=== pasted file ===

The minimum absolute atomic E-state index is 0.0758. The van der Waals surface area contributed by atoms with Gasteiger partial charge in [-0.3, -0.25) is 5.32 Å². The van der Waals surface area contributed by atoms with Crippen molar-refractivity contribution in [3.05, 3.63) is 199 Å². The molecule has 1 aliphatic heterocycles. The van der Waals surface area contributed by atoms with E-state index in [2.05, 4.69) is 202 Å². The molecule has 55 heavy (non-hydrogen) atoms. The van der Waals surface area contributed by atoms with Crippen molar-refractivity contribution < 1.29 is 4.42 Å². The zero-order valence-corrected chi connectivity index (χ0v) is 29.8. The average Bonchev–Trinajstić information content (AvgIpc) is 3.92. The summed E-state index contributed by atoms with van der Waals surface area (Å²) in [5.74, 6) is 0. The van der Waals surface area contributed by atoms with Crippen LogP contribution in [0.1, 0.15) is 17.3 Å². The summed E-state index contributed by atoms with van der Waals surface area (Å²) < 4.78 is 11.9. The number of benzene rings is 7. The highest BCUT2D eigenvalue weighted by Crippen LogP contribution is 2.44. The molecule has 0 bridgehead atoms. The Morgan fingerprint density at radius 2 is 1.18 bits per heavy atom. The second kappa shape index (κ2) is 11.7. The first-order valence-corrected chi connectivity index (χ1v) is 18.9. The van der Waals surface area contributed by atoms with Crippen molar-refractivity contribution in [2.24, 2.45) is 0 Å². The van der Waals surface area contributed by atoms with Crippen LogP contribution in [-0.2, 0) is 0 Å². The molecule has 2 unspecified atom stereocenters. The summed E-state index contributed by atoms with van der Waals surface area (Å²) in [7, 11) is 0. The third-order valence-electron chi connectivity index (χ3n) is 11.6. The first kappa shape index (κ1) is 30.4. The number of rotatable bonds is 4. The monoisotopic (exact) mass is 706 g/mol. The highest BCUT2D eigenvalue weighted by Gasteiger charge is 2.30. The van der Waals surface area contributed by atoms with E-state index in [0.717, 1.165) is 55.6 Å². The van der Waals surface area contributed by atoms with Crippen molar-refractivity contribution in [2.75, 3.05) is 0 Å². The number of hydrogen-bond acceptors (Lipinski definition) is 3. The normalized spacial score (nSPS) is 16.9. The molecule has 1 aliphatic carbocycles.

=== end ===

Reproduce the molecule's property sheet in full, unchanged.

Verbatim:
The minimum absolute atomic E-state index is 0.0758. The van der Waals surface area contributed by atoms with Gasteiger partial charge in [-0.3, -0.25) is 5.32 Å². The van der Waals surface area contributed by atoms with Crippen molar-refractivity contribution in [3.05, 3.63) is 199 Å². The molecule has 1 aliphatic heterocycles. The van der Waals surface area contributed by atoms with E-state index in [2.05, 4.69) is 202 Å². The molecule has 55 heavy (non-hydrogen) atoms. The van der Waals surface area contributed by atoms with Crippen molar-refractivity contribution < 1.29 is 4.42 Å². The zero-order valence-corrected chi connectivity index (χ0v) is 29.8. The average Bonchev–Trinajstić information content (AvgIpc) is 3.92. The summed E-state index contributed by atoms with van der Waals surface area (Å²) in [5.74, 6) is 0. The van der Waals surface area contributed by atoms with Crippen LogP contribution in [0.1, 0.15) is 17.3 Å². The summed E-state index contributed by atoms with van der Waals surface area (Å²) < 4.78 is 11.9. The number of benzene rings is 7. The highest BCUT2D eigenvalue weighted by Crippen LogP contribution is 2.44. The molecule has 0 bridgehead atoms. The Morgan fingerprint density at radius 2 is 1.18 bits per heavy atom. The second kappa shape index (κ2) is 11.7. The first-order valence-corrected chi connectivity index (χ1v) is 18.9. The van der Waals surface area contributed by atoms with Crippen molar-refractivity contribution in [2.24, 2.45) is 0 Å². The van der Waals surface area contributed by atoms with Crippen LogP contribution in [-0.2, 0) is 0 Å². The molecule has 2 unspecified atom stereocenters. The summed E-state index contributed by atoms with van der Waals surface area (Å²) in [7, 11) is 0. The third-order valence-electron chi connectivity index (χ3n) is 11.6. The first kappa shape index (κ1) is 30.4. The number of rotatable bonds is 4. The monoisotopic (exact) mass is 706 g/mol. The highest BCUT2D eigenvalue weighted by Gasteiger charge is 2.30. The van der Waals surface area contributed by atoms with E-state index in [0.717, 1.165) is 55.6 Å². The van der Waals surface area contributed by atoms with Crippen molar-refractivity contribution in [2.75, 3.05) is 0 Å². The number of hydrogen-bond acceptors (Lipinski definition) is 3. The normalized spacial score (nSPS) is 16.9. The molecule has 1 aliphatic carbocycles.